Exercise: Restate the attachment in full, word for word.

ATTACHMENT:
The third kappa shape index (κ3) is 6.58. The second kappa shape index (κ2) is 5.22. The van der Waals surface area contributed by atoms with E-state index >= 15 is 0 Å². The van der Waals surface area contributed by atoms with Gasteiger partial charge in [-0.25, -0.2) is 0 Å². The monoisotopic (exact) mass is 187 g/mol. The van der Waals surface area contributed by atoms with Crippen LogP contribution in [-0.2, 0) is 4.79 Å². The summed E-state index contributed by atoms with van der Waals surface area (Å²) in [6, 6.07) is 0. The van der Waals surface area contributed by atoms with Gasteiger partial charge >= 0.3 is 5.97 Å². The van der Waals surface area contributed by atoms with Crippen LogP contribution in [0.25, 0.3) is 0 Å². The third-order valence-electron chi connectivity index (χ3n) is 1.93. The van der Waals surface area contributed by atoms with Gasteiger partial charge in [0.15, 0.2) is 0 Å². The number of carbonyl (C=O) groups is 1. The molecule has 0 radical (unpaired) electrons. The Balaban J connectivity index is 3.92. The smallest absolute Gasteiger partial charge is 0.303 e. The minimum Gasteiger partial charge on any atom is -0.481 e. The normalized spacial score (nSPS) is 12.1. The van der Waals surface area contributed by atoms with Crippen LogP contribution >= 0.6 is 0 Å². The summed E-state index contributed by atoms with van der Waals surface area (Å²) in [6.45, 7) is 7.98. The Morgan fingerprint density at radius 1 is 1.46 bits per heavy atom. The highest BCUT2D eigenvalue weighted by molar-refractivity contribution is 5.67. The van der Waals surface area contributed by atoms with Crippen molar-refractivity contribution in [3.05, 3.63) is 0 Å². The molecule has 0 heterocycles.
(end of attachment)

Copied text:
The third kappa shape index (κ3) is 6.58. The second kappa shape index (κ2) is 5.22. The van der Waals surface area contributed by atoms with E-state index >= 15 is 0 Å². The van der Waals surface area contributed by atoms with Gasteiger partial charge in [-0.25, -0.2) is 0 Å². The monoisotopic (exact) mass is 187 g/mol. The van der Waals surface area contributed by atoms with Crippen LogP contribution in [-0.2, 0) is 4.79 Å². The summed E-state index contributed by atoms with van der Waals surface area (Å²) in [6, 6.07) is 0. The van der Waals surface area contributed by atoms with Gasteiger partial charge >= 0.3 is 5.97 Å². The van der Waals surface area contributed by atoms with Crippen LogP contribution in [0.25, 0.3) is 0 Å². The third-order valence-electron chi connectivity index (χ3n) is 1.93. The van der Waals surface area contributed by atoms with Gasteiger partial charge in [0.15, 0.2) is 0 Å². The number of carbonyl (C=O) groups is 1. The molecule has 0 radical (unpaired) electrons. The Balaban J connectivity index is 3.92. The smallest absolute Gasteiger partial charge is 0.303 e. The minimum Gasteiger partial charge on any atom is -0.481 e. The normalized spacial score (nSPS) is 12.1. The van der Waals surface area contributed by atoms with Crippen LogP contribution >= 0.6 is 0 Å². The summed E-state index contributed by atoms with van der Waals surface area (Å²) in [6.45, 7) is 7.98. The Morgan fingerprint density at radius 1 is 1.46 bits per heavy atom. The highest BCUT2D eigenvalue weighted by molar-refractivity contribution is 5.67. The van der Waals surface area contributed by atoms with Crippen molar-refractivity contribution in [3.05, 3.63) is 0 Å². The molecule has 0 heterocycles.